Geluk monks who train in philosophy study epistemology early in their careers, and debate is a primary means by which this tradition is internalized and enacted. Buddhist epistemology, as codified in Dharmakīrti’s Commentary on Epistemology (Pramāṇavārttika), lays out a systematic presentation of the means of knowledge and the rules for valid inference. Dharmakīrti’s epistemology can be said to be antirealist or conceptualist, in that he denies that language directly relates to the contents of perception, which are ineffable particulars. Yet to account for the relationship between real particulars and unreal universals, the Geluk tradition develops what has been dubbed a “semi-realist” position, whereby it asserts that there are universals that are real entities in contrast to the antirealism that denies that universals are entities (Dreyfus 1997, 173). Here again we see a collapse of duality; this time, the concept-percept duality that underwrites Dharmakīrtian epistemology.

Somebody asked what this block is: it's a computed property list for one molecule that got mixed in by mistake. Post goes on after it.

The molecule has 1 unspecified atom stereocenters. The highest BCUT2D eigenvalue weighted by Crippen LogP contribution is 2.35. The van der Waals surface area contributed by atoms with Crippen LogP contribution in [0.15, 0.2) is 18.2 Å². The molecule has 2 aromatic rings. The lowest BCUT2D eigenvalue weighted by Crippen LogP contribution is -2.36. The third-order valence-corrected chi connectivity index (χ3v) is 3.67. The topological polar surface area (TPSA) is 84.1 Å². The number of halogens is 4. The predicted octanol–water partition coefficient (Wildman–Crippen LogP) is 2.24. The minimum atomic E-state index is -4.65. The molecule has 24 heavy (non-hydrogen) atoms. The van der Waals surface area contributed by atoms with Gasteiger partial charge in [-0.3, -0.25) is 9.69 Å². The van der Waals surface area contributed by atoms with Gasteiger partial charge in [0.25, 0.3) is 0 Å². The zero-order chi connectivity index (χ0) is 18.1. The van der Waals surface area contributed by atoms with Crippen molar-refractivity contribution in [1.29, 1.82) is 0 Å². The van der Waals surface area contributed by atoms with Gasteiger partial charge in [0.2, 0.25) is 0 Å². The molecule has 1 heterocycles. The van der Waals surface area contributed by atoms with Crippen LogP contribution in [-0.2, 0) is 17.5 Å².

Straddling the delicate line between a realist view that affirms the reality of universals and an antirealist one that denies the reality of concepts, a Geluk account of epistemology holds that universals are real, but that they do not exists separately from their particular instances. For instance, the universal “cow” and the particular instances of cow are held to be not utterly distinct, as antirealists would have it, nor are they held to be the same, as a strict realist would claim, but are rather said to be “extensionally identical but intensionally distinct” (Dreyfus 1997, 174–78). In the epistemological context, articulating this relationship is an attempt to account for the efficacy of concepts without giving universals an autonomous existence apart from their instances. Given that the Geluk tradition claims that Dharmakīrti’s epistemological project represents an inferior philosophical position, it is arguably studied for didactic purposes, whereas the nominalism of what Geluk thinkers consider their own tradition—the view of the Consequence School of the Middle Way—is the hallmark of their philosophy.